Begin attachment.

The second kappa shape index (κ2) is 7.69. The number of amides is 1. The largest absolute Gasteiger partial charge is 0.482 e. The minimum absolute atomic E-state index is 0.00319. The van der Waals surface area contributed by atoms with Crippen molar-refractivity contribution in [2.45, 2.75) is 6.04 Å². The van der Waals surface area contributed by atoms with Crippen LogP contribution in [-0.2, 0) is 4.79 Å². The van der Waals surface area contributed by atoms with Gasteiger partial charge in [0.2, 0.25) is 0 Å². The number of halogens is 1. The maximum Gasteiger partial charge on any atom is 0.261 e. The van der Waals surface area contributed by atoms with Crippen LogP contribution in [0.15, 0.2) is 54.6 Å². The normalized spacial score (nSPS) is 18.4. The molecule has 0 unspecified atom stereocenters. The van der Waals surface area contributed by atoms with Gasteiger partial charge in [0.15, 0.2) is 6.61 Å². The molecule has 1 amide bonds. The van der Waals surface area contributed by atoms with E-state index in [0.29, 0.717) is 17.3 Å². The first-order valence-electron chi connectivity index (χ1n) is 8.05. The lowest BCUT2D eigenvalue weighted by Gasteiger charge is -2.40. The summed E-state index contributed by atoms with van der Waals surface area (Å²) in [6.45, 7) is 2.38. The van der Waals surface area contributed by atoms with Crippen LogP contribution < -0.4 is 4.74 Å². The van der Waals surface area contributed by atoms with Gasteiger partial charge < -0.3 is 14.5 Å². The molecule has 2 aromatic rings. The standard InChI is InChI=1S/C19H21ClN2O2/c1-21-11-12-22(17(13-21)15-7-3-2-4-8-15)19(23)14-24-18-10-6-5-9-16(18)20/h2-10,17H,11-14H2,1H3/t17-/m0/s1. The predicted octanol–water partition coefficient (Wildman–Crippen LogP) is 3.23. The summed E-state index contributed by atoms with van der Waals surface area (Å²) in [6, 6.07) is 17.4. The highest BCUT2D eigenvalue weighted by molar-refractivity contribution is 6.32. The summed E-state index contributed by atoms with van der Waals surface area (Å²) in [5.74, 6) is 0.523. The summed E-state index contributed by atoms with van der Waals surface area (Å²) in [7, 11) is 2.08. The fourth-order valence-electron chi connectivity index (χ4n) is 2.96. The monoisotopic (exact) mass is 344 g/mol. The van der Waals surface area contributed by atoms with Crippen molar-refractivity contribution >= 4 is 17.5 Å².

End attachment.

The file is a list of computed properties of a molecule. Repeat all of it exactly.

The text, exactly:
The second kappa shape index (κ2) is 7.69. The number of amides is 1. The largest absolute Gasteiger partial charge is 0.482 e. The minimum absolute atomic E-state index is 0.00319. The van der Waals surface area contributed by atoms with Crippen molar-refractivity contribution in [2.45, 2.75) is 6.04 Å². The van der Waals surface area contributed by atoms with Crippen LogP contribution in [-0.2, 0) is 4.79 Å². The van der Waals surface area contributed by atoms with Gasteiger partial charge in [0.2, 0.25) is 0 Å². The number of halogens is 1. The maximum Gasteiger partial charge on any atom is 0.261 e. The van der Waals surface area contributed by atoms with Crippen LogP contribution in [0.15, 0.2) is 54.6 Å². The normalized spacial score (nSPS) is 18.4. The molecule has 0 unspecified atom stereocenters. The van der Waals surface area contributed by atoms with Gasteiger partial charge in [0.15, 0.2) is 6.61 Å². The molecule has 1 amide bonds. The van der Waals surface area contributed by atoms with E-state index in [0.29, 0.717) is 17.3 Å². The first-order valence-electron chi connectivity index (χ1n) is 8.05. The lowest BCUT2D eigenvalue weighted by Gasteiger charge is -2.40. The summed E-state index contributed by atoms with van der Waals surface area (Å²) in [6.45, 7) is 2.38. The van der Waals surface area contributed by atoms with Crippen LogP contribution < -0.4 is 4.74 Å². The van der Waals surface area contributed by atoms with Gasteiger partial charge < -0.3 is 14.5 Å². The molecule has 2 aromatic rings. The standard InChI is InChI=1S/C19H21ClN2O2/c1-21-11-12-22(17(13-21)15-7-3-2-4-8-15)19(23)14-24-18-10-6-5-9-16(18)20/h2-10,17H,11-14H2,1H3/t17-/m0/s1. The predicted octanol–water partition coefficient (Wildman–Crippen LogP) is 3.23. The summed E-state index contributed by atoms with van der Waals surface area (Å²) in [6, 6.07) is 17.4. The highest BCUT2D eigenvalue weighted by molar-refractivity contribution is 6.32. The summed E-state index contributed by atoms with van der Waals surface area (Å²) in [5.74, 6) is 0.523. The summed E-state index contributed by atoms with van der Waals surface area (Å²) in [7, 11) is 2.08. The fourth-order valence-electron chi connectivity index (χ4n) is 2.96. The monoisotopic (exact) mass is 344 g/mol. The van der Waals surface area contributed by atoms with Crippen molar-refractivity contribution >= 4 is 17.5 Å².